When we take our talents and spread them too wide in the workplace, we find ourselves making excuses for not taking the time to produce quality work. Mediocre output starts getting thrown out there, and no one is expected to apologize because everyone was too busy to take the time to pursue excellence in the output.

I've started to notice that the rule of "spreading yourself thin makes you worthless" is a universal truth that doesn't just apply to people but also to software. I've been "nerding out" on alternative operating systems so that's where I'm applying this lately. The Haiku OS project is distinct from some other projects in this way. Tidbits of wisdom like this have been sticking in my head:


While we developers are used to getting into "the zone" and flinging code that (mostly) works way it should, this is not the kind of focus to which I am referring. When developing an application, the main thing that must not remain as the sole focus is the technology. Technology is the means to the goal. Should we focus on the cool stuff we can build into software, we lose sight of what it is ultimately supposed to do — just like running a marathon while staring at your feet, one tends to not see problems until one quite literally runs into them. What is the goal? The ultimate goal is to write good, fast, stable software which does exactly what it is supposed to do — and nothing else — while making it accessible to the intended type of person, and only one person of that type.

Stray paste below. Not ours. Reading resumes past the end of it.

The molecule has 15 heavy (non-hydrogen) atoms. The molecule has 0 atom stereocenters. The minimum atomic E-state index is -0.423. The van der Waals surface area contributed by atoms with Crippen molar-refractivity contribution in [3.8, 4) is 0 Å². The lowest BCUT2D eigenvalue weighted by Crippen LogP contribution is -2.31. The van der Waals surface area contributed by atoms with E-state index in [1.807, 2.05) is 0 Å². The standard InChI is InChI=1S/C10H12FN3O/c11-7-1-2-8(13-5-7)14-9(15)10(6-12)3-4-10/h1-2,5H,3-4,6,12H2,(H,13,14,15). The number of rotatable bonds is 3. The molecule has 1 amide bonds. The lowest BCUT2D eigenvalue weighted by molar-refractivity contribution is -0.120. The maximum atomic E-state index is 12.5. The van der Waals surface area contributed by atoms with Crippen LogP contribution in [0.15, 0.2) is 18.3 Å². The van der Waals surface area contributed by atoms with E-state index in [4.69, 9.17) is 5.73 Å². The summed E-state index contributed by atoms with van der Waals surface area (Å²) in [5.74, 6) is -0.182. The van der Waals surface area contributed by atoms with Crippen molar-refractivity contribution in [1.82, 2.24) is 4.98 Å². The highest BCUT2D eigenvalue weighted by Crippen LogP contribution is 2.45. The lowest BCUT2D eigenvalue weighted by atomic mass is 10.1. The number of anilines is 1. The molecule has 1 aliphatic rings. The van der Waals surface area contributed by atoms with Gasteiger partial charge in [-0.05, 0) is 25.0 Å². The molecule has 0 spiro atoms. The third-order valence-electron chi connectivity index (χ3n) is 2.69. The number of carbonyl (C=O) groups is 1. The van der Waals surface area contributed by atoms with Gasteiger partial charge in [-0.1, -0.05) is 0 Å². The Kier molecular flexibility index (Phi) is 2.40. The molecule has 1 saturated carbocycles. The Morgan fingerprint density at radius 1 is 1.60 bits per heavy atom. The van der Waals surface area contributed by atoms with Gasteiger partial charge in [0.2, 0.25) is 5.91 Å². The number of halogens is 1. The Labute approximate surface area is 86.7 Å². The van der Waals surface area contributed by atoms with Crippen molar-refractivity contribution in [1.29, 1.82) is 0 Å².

This goes along with so many different ideologies in software architecture discussions that had me scratching my head as I had a hard time swallowing them, like, "Don't add members to your classes that are not going to meet the needs of the documented requirements, no matter how useful they seem." It took me a few days to accept that rule, because I constantly have ideas popping up in my head about how useful some method might be but I couldn't show for the requirement for it yet. But I later learned why it was an important rule. Once it gets added, it becomes a potential bug. All code is a potential bug. The bugs get QA'd on behalf of the requirements, not on behalf of the presence of the class members. Of course, TDD (test-driven development) and agile / XP practices introduce the notion of "never write code until you write a failing test", so that your new experimental method becomes integrated with the whole test case suite. But now you've just doubled to quadrupled your workload. Is it worth it? Well, it might not matter for a few simple methods, but if that becomes a pattern then eventually you have a measurable percentage of experimental code versus actual, pratical requirements implementations.